US-China Trade: Trump puts a Knife to Beijing's Throat

US-China Trade: Trump puts a Knife to Beijing's Throat

China has long insisted that it won't negotiate a new trade pact with the US with "a knife at its throat." Over the weekend, US President Donald Trump flipped open the switchblade.

In a series of tweets, he blasted Beijing for taking advantage of the US economy, and threatened to sharply increase tariffs on everything China exports to the United States.

Coming just days before China's top negotiator was expected in Washington for a crucial – and perhaps final – round of trade talks, the tweets threw global financial markets into turmoil for several hours as investors worried that the world's two largest economies might fail to reach a deal for the foreseeable future.


What's the background?

For months, the US and China have been negotiating a trade agreement. Washington wants Beijing to make it easier for American firms to do business in China, cut back on government support for Chinese tech firms, stop stealing US technology, and buy more American agricultural goods.

Beijing sees these demands as part of an American attempt to stop China's rise as a global power. So while China has been willing to make life easier for US firms, it's less enthusiastic about cutting subsidies for Chinese companies or boosting purchases of US goods.

As a negotiating tactic, the Trump administration earlier this year slapped a 10 percent tariff on $200 billion worth of Chinese goods, and it has threatened to raise that to 25 percent if China doesn't meet US demands. Trump, unhappy with the pace of progress in negotiations, now says that will happen on Friday.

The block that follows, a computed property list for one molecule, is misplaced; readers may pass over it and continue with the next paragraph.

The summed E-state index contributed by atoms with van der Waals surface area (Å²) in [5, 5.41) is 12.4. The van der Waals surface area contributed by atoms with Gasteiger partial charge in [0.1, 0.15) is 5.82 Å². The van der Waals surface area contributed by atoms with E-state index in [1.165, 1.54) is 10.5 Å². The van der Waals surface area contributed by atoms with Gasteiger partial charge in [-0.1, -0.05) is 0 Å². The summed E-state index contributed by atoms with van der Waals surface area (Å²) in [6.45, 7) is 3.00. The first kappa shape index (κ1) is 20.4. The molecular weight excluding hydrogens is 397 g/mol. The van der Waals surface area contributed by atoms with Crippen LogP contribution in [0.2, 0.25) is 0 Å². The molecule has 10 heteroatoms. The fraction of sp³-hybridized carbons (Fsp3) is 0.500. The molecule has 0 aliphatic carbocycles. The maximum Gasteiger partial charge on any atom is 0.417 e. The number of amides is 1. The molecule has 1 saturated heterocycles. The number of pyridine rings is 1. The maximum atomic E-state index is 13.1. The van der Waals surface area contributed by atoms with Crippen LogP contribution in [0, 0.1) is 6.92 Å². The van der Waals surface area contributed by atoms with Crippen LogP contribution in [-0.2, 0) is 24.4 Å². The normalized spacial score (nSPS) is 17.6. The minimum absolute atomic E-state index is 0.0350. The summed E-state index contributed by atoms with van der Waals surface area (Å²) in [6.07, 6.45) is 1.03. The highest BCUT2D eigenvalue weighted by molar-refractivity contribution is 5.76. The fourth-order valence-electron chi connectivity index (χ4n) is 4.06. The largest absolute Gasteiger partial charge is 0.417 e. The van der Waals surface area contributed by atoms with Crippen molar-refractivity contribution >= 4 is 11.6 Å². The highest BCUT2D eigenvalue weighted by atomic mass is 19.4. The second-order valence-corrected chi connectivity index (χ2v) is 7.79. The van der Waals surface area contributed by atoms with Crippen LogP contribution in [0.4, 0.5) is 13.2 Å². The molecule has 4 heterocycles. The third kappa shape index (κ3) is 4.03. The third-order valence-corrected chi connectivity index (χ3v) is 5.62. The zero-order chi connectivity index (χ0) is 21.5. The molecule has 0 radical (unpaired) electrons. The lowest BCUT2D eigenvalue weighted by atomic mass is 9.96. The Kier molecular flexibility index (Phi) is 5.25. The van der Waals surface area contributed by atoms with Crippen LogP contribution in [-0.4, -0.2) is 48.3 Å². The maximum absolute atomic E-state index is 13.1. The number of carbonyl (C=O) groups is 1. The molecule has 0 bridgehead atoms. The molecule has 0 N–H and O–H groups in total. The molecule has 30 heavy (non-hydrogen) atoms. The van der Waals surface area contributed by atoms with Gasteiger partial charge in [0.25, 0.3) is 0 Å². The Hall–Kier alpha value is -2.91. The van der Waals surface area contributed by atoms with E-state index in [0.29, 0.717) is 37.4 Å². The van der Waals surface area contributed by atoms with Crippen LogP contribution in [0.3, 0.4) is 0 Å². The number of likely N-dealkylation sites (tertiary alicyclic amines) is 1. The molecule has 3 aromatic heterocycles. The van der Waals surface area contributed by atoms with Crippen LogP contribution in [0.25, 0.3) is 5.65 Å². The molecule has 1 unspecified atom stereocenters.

What's more, he's poised to put a 25 percent tariff on the remaining $325 billion of Chinese exports to the US, and "soon." That would mean higher prices for US consumers on virtually all Chinese goods bought in the United States – furniture, clothes, cars, electronics, you name it.

Why is this happening?

It's probably a combination of these three factors.

It's Trump's style: Making extreme demands and then stepping magnanimously back toward compromise is a long-established Trump negotiating tactic, particularly on trade. With a critical round of negotiations coming up, Trump now wants maximum leverage.

It's Trump's advisers: Hardliners on China within the Trump administration – in particular chief trade negotiator Robert Lighthizer – may have Trump's ear now. Some reports say Trump's tweet storm followed Lighthizer's complaints that China is reluctant to codify the terms of any new US-China deal into law. This – along with the question of how to ensure China actually complies with any new agreements – has long been a sticking point in talks.

It's the economy: Recent data say the US economy is rocking – "killing it" even. This gives the president more room to turn the screws on the US' largest trading partner without worrying about adverse effects, at least in the short term.

What happens next?

Neither side wants to lose face. Barring a massive concession from Beijing – or a dramatically gracious climbdown by Trump out of deference to his "good friend" Xi Jinping – Friday will mark a significant escalation in the trade war between the world's two largest economies, one that could last into the 2020 US presidential election and beyond.

Demography is destiny. That ominous-sounding pronouncement, credited to French philosopher Auguste Comte, is today taken to mean that a nation's fate depends on the youthfulness of its population. For a poor country to become rich, it needs lots of young people ready to work, to support those too old or too young to work, and to pay taxes. This is called the "demographic dividend."

That's an important part of China's success story. Over the past 40 years, more than one billion people have emerged from poverty in China. Waves of young people surged from the countryside into cities to work in factories. The state invested in education, and wages helped young workers, and then their children, go to school. The state also began a drive to develop the technologies of the future, by any means necessary. In China, once dirt-poor, hundreds of millions have created a middle class.

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